Politics as usual

To the Journal editor:

The definition of bipartisanship is a political situation usually in the context of a two-party system in which opposing political parties find common ground through compromise.

This has been our system of passing legislation, developing budgets, and providing direction of our government for many years, however a new term has recently been more descriptive of our political parties. Polarization is a sharp division as of a population or group in opposing factions.

This appears to be the case with regard to the Democratic and Republican parties.Why has this happened and what might be the cause? I don’t believe there is any simple answer, however many changes in our culture,media coverage,income inequality,taxation,foreign policy are just a few of the causes of this phenomenon.

Politics is big business and many politicians on both sides tend to cater to anyone and anything that provides revenues and press for a favorable reelection.

Depending what side of the issue is at stake, a sharp division can occur based on political gain. This didn’t happen overnight and as more campaign donations were not fairly regulated, the average U.S. taxpayer took a back seat to big business.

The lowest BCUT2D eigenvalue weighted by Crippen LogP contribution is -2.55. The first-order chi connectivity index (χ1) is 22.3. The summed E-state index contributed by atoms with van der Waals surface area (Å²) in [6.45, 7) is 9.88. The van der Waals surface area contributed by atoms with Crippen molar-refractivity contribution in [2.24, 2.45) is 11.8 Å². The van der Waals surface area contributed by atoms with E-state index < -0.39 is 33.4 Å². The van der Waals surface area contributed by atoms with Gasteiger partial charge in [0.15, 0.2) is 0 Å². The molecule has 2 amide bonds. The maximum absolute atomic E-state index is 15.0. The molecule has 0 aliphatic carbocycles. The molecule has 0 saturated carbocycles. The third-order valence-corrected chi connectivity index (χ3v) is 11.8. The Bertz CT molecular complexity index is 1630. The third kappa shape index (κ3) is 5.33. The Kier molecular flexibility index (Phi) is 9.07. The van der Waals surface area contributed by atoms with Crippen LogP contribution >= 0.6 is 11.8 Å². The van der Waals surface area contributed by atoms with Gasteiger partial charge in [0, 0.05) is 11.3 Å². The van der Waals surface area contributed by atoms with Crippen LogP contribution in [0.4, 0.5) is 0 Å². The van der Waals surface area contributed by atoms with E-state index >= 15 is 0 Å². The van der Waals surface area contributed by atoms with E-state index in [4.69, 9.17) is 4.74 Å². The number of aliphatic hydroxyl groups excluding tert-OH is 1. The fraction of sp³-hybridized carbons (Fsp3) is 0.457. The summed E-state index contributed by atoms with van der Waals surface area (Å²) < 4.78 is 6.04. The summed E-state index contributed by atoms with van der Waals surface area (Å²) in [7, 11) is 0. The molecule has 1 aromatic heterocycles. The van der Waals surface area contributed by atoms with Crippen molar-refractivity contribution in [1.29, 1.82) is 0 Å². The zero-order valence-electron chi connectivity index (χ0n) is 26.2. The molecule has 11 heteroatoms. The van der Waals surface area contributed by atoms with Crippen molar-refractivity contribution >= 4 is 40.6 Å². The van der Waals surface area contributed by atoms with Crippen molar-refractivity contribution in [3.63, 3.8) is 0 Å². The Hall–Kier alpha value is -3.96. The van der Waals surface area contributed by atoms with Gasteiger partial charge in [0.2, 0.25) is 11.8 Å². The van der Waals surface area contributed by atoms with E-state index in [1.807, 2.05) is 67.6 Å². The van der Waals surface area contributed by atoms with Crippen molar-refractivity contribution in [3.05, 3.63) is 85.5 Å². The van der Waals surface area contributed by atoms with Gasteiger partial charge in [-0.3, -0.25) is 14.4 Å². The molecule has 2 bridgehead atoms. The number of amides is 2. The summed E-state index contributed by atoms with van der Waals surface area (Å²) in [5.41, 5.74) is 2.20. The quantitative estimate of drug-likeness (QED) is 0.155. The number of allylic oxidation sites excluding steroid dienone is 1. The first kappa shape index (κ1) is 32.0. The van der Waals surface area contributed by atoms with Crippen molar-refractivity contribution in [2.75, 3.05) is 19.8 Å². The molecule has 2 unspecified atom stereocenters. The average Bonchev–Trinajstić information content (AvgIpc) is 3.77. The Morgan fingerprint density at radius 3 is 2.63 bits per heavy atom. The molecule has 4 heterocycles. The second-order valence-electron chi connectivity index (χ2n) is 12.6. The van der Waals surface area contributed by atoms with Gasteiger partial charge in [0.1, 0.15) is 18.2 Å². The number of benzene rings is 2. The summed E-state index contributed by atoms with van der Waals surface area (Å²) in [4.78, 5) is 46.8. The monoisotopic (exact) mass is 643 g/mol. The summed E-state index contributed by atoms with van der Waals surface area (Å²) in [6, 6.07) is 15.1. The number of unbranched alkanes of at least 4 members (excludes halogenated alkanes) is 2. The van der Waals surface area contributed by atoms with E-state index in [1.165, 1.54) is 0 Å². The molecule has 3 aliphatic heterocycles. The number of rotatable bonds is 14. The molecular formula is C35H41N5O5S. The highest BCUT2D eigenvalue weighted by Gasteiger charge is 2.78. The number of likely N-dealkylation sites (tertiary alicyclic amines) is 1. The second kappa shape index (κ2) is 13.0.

This is not to say that this is the standard for all of our elected officials, however it does effect rational decision making.

You could use energy as a typical example of opposing views. Is the state you are representing a coal or oil producing state or are there organizations within your state that are very critical of greenhouse gas emissions?

The media also plays a big part as to what people believe based on what is reported both factual and biased.

I believe campaign finance reform might be a place to start and hopefully more thought would be considered with regard to the average U.S. citizen as to what would be the best political decision for him in lieu of personal political gain?

Paul Polanski

Crystal Falls